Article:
If you had the chance to prevent or lessen the risk of cognitive decline as you grew older, how much would you be prepared to pay for it?
What would you say to 15 dollars per week? That’s roughly the cost of a professionally-programmed set of hearing aids, which the most recent research shows can limit the risk of developing cognitive decline in seniors with hearing loss.
Hearing Loss and Cognitive Decline
A recent study published in the Journal of the American Geriatrics Society indicates that “self-reported hearing loss is associated with accelerated cognitive decline in older adults; hearing aid use attenuates such decline.”
The study observed 3,670 adults age 65 and older during a 25 year time frame. The study observed that the level of cognitive decline was higher in individuals with hearing loss compared with those with normal hearing. But the participants with hearing loss who utilized hearing aids showed no difference in the level of cognitive decline compared with those with normal hearing.
Multiple studies out of Johns Hopkins University have also confirmed that hearing loss is associated with accelerated cognitive decline, depression, and in some instances even dementia.
So, hearing loss can produce hastened rates of cognitive decline, but using hearing aids can protect against this decline. The question is, how does hearing loss lead to cognitive decline?
A generally acceptable theory is that hearing loss has a tendency to decrease social interaction and stimulation to the auditory sections of the brain, leading to changes in brain chemistry and structure. These modifications are thought to account for the decline in cognitive function as well as the onset of depressive signs and symptoms.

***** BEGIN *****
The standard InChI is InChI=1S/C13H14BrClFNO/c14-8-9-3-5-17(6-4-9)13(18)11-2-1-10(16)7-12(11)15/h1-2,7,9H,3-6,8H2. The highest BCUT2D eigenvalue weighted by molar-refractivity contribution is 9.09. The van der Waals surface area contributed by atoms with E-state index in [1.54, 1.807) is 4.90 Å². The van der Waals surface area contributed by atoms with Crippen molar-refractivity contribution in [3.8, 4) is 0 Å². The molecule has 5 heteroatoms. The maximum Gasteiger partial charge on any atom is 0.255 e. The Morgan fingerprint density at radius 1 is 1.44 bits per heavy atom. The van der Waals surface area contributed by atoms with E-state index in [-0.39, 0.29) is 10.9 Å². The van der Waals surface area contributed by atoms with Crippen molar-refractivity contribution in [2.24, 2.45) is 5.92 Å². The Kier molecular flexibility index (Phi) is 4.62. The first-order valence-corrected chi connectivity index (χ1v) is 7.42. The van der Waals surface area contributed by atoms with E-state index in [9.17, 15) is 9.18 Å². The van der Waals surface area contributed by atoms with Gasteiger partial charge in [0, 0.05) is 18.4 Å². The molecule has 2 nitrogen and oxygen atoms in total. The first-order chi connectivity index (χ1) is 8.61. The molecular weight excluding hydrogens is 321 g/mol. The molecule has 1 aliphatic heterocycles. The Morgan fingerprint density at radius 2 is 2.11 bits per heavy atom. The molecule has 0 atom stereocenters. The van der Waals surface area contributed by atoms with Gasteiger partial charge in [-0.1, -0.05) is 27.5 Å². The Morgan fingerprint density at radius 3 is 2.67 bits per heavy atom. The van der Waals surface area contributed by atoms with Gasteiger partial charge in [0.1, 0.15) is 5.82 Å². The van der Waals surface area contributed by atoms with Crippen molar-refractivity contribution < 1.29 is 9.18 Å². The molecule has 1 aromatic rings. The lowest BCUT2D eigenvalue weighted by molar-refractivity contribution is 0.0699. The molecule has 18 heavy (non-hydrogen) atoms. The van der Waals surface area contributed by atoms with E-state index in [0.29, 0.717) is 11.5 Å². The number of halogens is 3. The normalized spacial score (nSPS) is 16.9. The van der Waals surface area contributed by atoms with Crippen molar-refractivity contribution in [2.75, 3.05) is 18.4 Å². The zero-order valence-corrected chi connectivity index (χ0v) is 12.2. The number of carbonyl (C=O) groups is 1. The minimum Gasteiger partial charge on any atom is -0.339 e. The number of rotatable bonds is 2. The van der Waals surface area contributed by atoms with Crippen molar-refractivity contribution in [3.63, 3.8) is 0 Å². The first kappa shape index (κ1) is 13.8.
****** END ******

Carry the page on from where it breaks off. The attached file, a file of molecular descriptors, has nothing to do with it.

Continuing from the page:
Hearing Loss and Mortality
An additional study out of Johns Hopkins University analyzed 1,666 adults age 70 or older who had been given a hearing examination. The participants were placed into three groups: (1) no hearing loss, (2) mild hearing loss, and (3) moderate to severe hearing loss. Then, mortality was examined for each group, with the following results, as stated by Johns Hopkins researchers:
“Interestingly, after adjusting for demographic characteristics and cardiovascular risk factors, their results suggested that moderate or more severe hearing loss was associated with a 39% increased risk of mortality, while a mild hearing loss had a 21% increased risk of mortality, compared to those with normal hearing.”
This is not to imply that hearing loss directly influences mortality rates, but rather that the consequences of hearing loss can. Hearing loss has been shown to bring forth cognitive decline and decreased levels of social interaction and physical activity. This causes changes to the brain and reduced physical and social activity levels, which more clearly can impact mortality rates.
Hearing Aids Can Help
The real cost of hearing loss, then, is significantly more than just inconvenience or missing out on a few conversations. Hearing loss could mean sacrificing your mental, physical, and social health—and possibly even your life.
As more research is conducted, and as we become more informed on the real costs of hearing loss, $15 per week for a set of premium hearing aids will seem like nothing at all.